Researchers from Charles Sedron’s Institute and Aix-Marseille Universite in France, developed a new technology of recording binary data in the form of sequence of a synthetic polymer chain, the thickness of which is approximately in 60 thousand times smaller than thickness of a human hair. This technology has a huge potential in the near future to become storage of figures which has not only the smallest sizes today and the greatest value of information storage density indicator, but also possesses some other quite attractive parameters.
Now the storage of one zettabyte (1 billion terabyte) requires about one thousand kilograms of a cobalt alloy, the material used in the plates of modern hard drives. Zetabayt information, written down in the form of sequence of a DNA molecule chain, about 10 grams of this material will demand everything.
The process of synthesis of DNA sequence is very similar to the threading of pearls on a thread. And in the simplest case, information is coded in the form of traditional zero and units. To each of the values it corresponds a certain sequence of the chemical components called monomers which by means of chemical methods are linked in a certain order in one chain. And by means of a rather usual mass spectrometer, the device used for reading DNA sequences, information which is written down in it can be read out with the high level of reliability.
We have already mentioned that George Church, professor of genetics from Weis’s Institute of the University of Harvard, by means of a method of DNA synthesis created 70 million copies of its book on genetics which were located in a tiny drop of liquid. The French researchers managed to code about 10 megabytes of information in the form of sequence of the bases of a polymer molecule, and in the future, information amount can be increased by some orders. Synthetic polymeric molecules, under certain conditions can be stored unchanged for at least 100 thousand years, and such storages are more reliable ways of storing information, than any existing technologies, including optical and hard drives.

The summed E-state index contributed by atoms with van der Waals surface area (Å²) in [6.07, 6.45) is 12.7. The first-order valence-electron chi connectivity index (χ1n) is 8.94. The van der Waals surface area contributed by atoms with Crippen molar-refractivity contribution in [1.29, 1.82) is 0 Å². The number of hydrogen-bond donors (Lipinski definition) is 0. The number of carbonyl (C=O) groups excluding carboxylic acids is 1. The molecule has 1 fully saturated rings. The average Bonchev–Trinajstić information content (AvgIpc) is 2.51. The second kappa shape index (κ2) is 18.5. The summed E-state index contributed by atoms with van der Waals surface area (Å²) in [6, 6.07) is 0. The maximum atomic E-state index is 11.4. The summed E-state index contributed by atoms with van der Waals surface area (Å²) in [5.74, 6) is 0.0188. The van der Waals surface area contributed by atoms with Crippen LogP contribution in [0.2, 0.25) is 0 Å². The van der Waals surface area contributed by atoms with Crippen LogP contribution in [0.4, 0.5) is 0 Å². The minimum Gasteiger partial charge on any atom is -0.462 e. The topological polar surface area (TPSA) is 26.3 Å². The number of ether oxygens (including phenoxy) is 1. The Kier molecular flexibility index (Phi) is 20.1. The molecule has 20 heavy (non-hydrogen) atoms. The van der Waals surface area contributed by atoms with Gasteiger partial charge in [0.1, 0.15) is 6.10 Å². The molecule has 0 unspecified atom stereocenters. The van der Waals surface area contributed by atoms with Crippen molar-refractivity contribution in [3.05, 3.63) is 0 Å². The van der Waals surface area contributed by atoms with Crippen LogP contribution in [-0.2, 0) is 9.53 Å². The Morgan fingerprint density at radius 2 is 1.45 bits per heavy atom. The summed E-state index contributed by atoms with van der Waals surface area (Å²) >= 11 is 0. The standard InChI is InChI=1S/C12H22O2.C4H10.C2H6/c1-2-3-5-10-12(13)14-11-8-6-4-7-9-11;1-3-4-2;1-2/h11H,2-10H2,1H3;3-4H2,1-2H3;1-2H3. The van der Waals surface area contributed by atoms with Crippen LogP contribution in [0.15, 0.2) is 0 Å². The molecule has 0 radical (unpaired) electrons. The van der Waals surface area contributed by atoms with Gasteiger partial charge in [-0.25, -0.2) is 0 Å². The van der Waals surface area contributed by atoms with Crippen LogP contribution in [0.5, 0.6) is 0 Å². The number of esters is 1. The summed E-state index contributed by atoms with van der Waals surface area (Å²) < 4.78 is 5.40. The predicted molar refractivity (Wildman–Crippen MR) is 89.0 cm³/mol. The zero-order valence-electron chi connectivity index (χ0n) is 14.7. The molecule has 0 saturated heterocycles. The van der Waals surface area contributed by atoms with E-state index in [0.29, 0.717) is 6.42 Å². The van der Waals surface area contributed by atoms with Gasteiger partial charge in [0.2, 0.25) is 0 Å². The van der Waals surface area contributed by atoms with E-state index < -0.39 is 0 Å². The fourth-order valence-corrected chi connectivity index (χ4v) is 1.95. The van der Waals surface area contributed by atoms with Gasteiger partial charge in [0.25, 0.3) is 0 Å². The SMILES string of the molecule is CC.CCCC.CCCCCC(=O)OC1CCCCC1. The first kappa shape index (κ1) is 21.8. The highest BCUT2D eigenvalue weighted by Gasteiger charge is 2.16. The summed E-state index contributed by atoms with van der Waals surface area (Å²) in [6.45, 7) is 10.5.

But the biggest obstacle which does not allow in practice to use DNA for information storage, is time. DNA synthesis in which the above-mentioned 10 megabytes of information were coded, required some days, and interpretation (reading) of these data is made within eight hours. However, considering the progress in this direction, it is possible to count that essential breaks can happen in the next two-three years when the DNA data recording will become possible.
“Pure DNA is really a biological object created by the nature. However, not in all cases DNA is ideally suited for its use in nanotechnologies and other areas. These areas require something absolutely different” – researchers write, – “Our idea is that by means of chemical methods we can synthesize long polymeric molecules with the set structure, and a process of their synthesis can be much cheaper and quicker than the process of artificial DNA synthesis “.